As Unjustified and as Lonely as Any Other Man

by Eric Disco
Feb 4

From the twilight of day till the twilight of evening, a leopard in the last years of the thirteenth century, would see some wooden planks, some vertical iron bars, men and women who changed, a wall and perhaps a stone gutter filled with dry leaves. He did not know, could not know, that he longed for love and cruelty and the hot pleasure of tearing things to pieces and the wind carrying the scent of a deer, but something suffocated and rebelled within him and God spoke to him in a dream: You live and will die in this prison so that a man I know of may see you a certain number of times and not forget you and place your figure and symbol in a poem which has its precise place in the scheme of the universe. You suffer captivity, but you will have given a word to the poem. God, in the dream, illumed the animal’s brutishness and the animal understood these reasons and accepted his destiny, but, when he awoke, there was in him only an obscure resignation, a valorous ignorance, for the machinery of the world is much too complex for the simplicity of a beast.

Years later, Dante was dying in Ravenna, as unjustified and as lonely as any other man. In a dream, God declared to him the secret purpose of his life and work; Dante, in wonderment knew at last who and what he was and blessed the bitterness of his life. Tradition relates that, upon waking, he felt that he had received and lost an infinite thing, something he would not be able to recuperate or even glimpse, for the machinery of this world is much too complex for the simplicity of man.

-Jorge Louis Borges

For my coworker and friend, Orlando, who died last night in a weird and tragic accident.


posted in Miscellaneous

1 response
Tom says:

Sorry about your friend.

Just before reading this entry, I had read the following on the clublife (bouncer’s) blog where he talks about girls who are bad for guys. It made me think that at least getting less scared of approaching women gives guys options to date better women. Anyway, here’s the quote:

“More often than not, you’d like to say to me, it’s the guy who’s bad for the girl. And you’re right, but only to a point. This isn’t always the case. And when it’s the girl who’s bad for the guy, violence invariably ensues because men are fucking idiots and they can’t solve their problems any other way.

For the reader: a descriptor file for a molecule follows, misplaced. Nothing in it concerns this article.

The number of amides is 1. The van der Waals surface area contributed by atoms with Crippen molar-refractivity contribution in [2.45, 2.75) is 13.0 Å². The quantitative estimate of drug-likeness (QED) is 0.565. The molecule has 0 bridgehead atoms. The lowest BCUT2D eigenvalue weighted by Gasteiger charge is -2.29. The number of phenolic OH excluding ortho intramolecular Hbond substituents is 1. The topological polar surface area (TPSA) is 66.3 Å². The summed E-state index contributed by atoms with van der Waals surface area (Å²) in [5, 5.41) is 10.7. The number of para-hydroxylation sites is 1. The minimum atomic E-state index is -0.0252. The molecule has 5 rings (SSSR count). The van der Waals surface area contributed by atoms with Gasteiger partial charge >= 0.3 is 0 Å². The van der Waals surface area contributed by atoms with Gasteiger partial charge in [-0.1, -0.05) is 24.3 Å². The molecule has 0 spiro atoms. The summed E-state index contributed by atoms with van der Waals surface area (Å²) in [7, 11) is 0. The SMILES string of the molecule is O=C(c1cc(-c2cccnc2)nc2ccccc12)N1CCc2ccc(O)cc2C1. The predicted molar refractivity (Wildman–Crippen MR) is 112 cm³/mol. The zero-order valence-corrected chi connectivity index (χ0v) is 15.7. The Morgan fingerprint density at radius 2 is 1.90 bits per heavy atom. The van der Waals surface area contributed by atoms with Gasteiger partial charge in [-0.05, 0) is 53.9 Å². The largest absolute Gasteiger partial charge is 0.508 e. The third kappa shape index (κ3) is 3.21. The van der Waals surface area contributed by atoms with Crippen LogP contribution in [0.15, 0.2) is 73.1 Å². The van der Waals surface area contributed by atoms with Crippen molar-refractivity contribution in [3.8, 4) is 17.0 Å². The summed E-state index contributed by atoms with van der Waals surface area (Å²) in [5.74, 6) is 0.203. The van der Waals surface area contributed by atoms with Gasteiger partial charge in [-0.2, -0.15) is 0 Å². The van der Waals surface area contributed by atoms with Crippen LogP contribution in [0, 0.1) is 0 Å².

Think about it. You’re out with a girl you think you’ll be nailing that night. She ends up starting shit with someone, and now you’re caught in a situation where you have to either stand up for her or bail out – and you can’t bail out because she knows a shitload of people you know. When word of your “back-down” gets out – should you choose to go that route – you’re fucked. Embarrassed. Ashamed of yourself. You’ll be forced to leave Staten Island forever, and that’s something you simply can’t let happen.

So you do what you think you have to do. You step up. You move in. You fight. You fight because you still think you’re going home and getting laid when all is said and done. You fight because you think fighting is what you’re supposed to do. You don’t know any better because you’ve never been with anyone who’d do this to you, so you’re not expecting it. One minute you’re sipping on Grey Goose and watching her ass as she leads you toward the dance floor, and the next thing you know, you’re in front of the club with your shirt off because something inside you refuses to let you turn around and go the fuck home.

You see the worst of it as a bouncer. You see what you need to avoid doing, and you learn to avoid it. You see the people you shouldn’t be associating yourself with, and you avoid them, too. This job teaches you that. You learn what not to drink. What not to ingest. What not to consume. What not to wear.”